Revisit Madonna and the fabulous '80s in new exhibit at Galleria Dallas
An exhibit at the Galleria Dallas mall is poised to take us back to the '80s, which surely has to be preferable to the hellish landscape we've endured in the 2020s.
Called "She's Got the Look," the exhibit will display more than 50 fashions by some of that decade's most outrageous designers, with everything from Madonna's Material Girl-era black lace to the power looks of '80s TV show Dynasty.
The show is curated by Ken Weber, owner of Martini Consignment, the vintage store on Henderson Avenue, and will run from March 5-April 3. It'll occupy the space next door to Sephora that was most recently home to the Snowday holiday experience.
Designers featured include quintessential '80s names such as Thierry Mugler, Oscar de la Renta, Yves Saint Laurent, Bob Mackie, Emanuel Ungaro, Halston, and Geoffrey Beene.
The exhibition will be divided into two sections:
- a main room showcasing elegance and extravagance with party, red-carpet, Ladies Who Lunch and Working Girl attire
- a second room featuring "Valley Girls," "Rocker Chicks," "Club Kids," and menswear
That room will also host an homage to Toni&Guy and its history in Dallas, with a wall of iconic ’80 hairstyle images. "In the ’80s, hair was definitely an accessory of its own," says Toni&Guy marketing director Richard Rivas.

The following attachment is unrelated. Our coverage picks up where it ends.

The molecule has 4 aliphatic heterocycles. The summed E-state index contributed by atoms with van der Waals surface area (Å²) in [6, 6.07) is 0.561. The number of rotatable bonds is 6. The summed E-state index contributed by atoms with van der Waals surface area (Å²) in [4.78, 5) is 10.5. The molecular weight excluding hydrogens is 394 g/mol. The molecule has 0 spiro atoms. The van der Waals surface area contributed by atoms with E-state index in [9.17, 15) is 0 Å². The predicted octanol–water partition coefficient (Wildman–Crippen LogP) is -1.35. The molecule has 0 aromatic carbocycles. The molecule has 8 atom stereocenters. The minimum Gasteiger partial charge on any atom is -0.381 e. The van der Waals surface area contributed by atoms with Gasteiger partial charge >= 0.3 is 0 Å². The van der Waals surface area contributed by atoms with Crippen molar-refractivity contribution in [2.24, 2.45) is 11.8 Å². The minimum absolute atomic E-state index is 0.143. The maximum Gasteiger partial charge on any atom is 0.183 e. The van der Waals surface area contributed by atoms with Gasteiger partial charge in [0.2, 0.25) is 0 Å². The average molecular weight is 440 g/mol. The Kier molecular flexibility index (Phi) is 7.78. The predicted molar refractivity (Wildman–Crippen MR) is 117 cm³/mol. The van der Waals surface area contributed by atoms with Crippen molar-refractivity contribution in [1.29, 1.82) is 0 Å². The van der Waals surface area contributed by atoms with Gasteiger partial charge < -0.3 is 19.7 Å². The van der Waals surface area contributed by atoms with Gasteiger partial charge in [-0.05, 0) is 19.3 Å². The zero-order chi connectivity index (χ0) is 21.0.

Weber has done two other fashion retrospectives for the Galleria, including the 1920s and the 1970s. The '80s was a little more challenging because it comprised so many different looks.
"The 1980s was so diverse, with some incredibly iconic fashions," he says. "It was important to find looks from each element, from evening wear to ladies who lunch."
He had some looks in his store but he says he also knocked on a lot of doors.
"There were people who kept their '80s clothing, just to collect it," he says. "And then Dallas socialites who've kept their ball gowns and cocktail attire. That's what you want to see, the big extravagant stuff, especially younger people who I don't think realize how fun and crazy the '80s were."
Weber is especially excited about an "incredible display" of jewelry by Joseff of Hollywood, who did many of the pieces for period shows such as Charlie's Angels.
That led him to a collector of Nolan Miller, the American costume designer, who then put him in touch with someone who had five pieces from Dynasty.
"We'll have four from Joan Collins, as well as a gown worn by Elizabeth Taylor in the commercials she did for her Passion perfume," he says. "Hollywood costumes are hard to come by, many go back to the studios or get sold, and to have them with documentation is special."